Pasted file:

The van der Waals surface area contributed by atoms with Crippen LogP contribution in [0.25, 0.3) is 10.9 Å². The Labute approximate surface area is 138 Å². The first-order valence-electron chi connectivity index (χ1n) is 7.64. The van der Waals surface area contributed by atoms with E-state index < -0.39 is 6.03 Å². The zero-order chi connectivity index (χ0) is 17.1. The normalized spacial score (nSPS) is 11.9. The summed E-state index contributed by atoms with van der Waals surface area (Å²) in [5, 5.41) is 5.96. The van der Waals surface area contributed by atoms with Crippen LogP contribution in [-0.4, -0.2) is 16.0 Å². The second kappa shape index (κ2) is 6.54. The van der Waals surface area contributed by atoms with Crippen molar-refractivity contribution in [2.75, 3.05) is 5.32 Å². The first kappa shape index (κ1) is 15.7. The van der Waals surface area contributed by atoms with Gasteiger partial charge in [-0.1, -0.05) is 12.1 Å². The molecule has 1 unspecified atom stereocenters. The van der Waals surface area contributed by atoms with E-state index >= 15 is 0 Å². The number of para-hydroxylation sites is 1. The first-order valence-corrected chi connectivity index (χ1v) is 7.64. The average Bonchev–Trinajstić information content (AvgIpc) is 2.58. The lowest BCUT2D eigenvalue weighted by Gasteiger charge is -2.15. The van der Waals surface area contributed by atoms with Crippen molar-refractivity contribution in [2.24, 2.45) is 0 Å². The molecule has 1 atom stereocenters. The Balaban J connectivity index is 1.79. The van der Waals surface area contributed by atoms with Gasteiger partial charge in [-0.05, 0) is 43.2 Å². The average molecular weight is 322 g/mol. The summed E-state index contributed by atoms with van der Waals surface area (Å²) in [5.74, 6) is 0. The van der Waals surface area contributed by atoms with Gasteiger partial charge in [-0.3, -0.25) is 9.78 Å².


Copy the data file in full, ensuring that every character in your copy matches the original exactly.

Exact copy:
The van der Waals surface area contributed by atoms with Crippen LogP contribution in [0.25, 0.3) is 10.9 Å². The Labute approximate surface area is 138 Å². The first-order valence-electron chi connectivity index (χ1n) is 7.64. The van der Waals surface area contributed by atoms with E-state index < -0.39 is 6.03 Å². The zero-order chi connectivity index (χ0) is 17.1. The normalized spacial score (nSPS) is 11.9. The summed E-state index contributed by atoms with van der Waals surface area (Å²) in [5, 5.41) is 5.96. The van der Waals surface area contributed by atoms with Crippen LogP contribution in [-0.4, -0.2) is 16.0 Å². The second kappa shape index (κ2) is 6.54. The van der Waals surface area contributed by atoms with Crippen molar-refractivity contribution in [2.75, 3.05) is 5.32 Å². The first kappa shape index (κ1) is 15.7. The van der Waals surface area contributed by atoms with Gasteiger partial charge in [-0.1, -0.05) is 12.1 Å². The molecule has 1 unspecified atom stereocenters. The van der Waals surface area contributed by atoms with E-state index >= 15 is 0 Å². The number of para-hydroxylation sites is 1. The first-order valence-corrected chi connectivity index (χ1v) is 7.64. The average Bonchev–Trinajstić information content (AvgIpc) is 2.58. The lowest BCUT2D eigenvalue weighted by Gasteiger charge is -2.15. The van der Waals surface area contributed by atoms with Crippen molar-refractivity contribution in [2.24, 2.45) is 0 Å². The molecule has 1 atom stereocenters. The Balaban J connectivity index is 1.79. The van der Waals surface area contributed by atoms with Gasteiger partial charge in [-0.05, 0) is 43.2 Å². The average molecular weight is 322 g/mol. The summed E-state index contributed by atoms with van der Waals surface area (Å²) in [5.74, 6) is 0. The van der Waals surface area contributed by atoms with Gasteiger partial charge in [-0.3, -0.25) is 9.78 Å².